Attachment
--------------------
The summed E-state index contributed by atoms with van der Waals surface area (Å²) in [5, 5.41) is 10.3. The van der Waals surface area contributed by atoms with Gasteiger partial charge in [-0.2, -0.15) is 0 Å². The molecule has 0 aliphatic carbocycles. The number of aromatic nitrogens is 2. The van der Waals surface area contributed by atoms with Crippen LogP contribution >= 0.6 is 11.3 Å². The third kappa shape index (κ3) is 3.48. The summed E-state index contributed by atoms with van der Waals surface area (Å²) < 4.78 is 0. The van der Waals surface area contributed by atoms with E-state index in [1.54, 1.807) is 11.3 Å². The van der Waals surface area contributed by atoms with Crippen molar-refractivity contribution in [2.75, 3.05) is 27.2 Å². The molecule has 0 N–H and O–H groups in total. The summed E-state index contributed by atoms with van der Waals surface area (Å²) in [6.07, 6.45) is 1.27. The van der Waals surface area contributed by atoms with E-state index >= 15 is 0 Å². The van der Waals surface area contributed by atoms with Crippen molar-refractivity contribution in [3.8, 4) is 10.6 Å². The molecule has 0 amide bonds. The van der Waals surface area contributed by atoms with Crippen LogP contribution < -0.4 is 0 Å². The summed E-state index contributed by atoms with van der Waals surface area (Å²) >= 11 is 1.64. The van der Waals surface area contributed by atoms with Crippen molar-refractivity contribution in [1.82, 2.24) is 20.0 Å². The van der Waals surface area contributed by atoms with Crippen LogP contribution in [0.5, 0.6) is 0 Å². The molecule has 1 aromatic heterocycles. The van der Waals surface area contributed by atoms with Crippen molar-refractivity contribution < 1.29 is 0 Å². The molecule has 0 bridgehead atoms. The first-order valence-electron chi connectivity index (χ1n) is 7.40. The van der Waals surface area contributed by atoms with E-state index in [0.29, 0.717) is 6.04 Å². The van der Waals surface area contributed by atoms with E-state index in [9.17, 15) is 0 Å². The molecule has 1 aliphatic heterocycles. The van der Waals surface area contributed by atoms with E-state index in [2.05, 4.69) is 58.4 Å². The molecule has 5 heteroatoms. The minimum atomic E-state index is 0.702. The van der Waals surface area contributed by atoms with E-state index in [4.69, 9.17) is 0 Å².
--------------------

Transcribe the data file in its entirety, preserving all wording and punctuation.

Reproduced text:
The summed E-state index contributed by atoms with van der Waals surface area (Å²) in [5, 5.41) is 10.3. The van der Waals surface area contributed by atoms with Gasteiger partial charge in [-0.2, -0.15) is 0 Å². The molecule has 0 aliphatic carbocycles. The number of aromatic nitrogens is 2. The van der Waals surface area contributed by atoms with Crippen LogP contribution >= 0.6 is 11.3 Å². The third kappa shape index (κ3) is 3.48. The summed E-state index contributed by atoms with van der Waals surface area (Å²) < 4.78 is 0. The van der Waals surface area contributed by atoms with E-state index in [1.54, 1.807) is 11.3 Å². The van der Waals surface area contributed by atoms with Crippen molar-refractivity contribution in [2.75, 3.05) is 27.2 Å². The molecule has 0 N–H and O–H groups in total. The summed E-state index contributed by atoms with van der Waals surface area (Å²) in [6.07, 6.45) is 1.27. The van der Waals surface area contributed by atoms with E-state index >= 15 is 0 Å². The van der Waals surface area contributed by atoms with Crippen molar-refractivity contribution in [3.8, 4) is 10.6 Å². The molecule has 0 amide bonds. The van der Waals surface area contributed by atoms with Crippen LogP contribution < -0.4 is 0 Å². The summed E-state index contributed by atoms with van der Waals surface area (Å²) >= 11 is 1.64. The van der Waals surface area contributed by atoms with Crippen molar-refractivity contribution in [1.82, 2.24) is 20.0 Å². The van der Waals surface area contributed by atoms with Crippen LogP contribution in [0.5, 0.6) is 0 Å². The molecule has 1 aromatic heterocycles. The van der Waals surface area contributed by atoms with Crippen molar-refractivity contribution < 1.29 is 0 Å². The molecule has 0 bridgehead atoms. The first-order valence-electron chi connectivity index (χ1n) is 7.40. The van der Waals surface area contributed by atoms with E-state index in [0.29, 0.717) is 6.04 Å². The van der Waals surface area contributed by atoms with E-state index in [9.17, 15) is 0 Å². The molecule has 1 aliphatic heterocycles. The van der Waals surface area contributed by atoms with E-state index in [2.05, 4.69) is 58.4 Å². The molecule has 5 heteroatoms. The minimum atomic E-state index is 0.702. The van der Waals surface area contributed by atoms with E-state index in [4.69, 9.17) is 0 Å².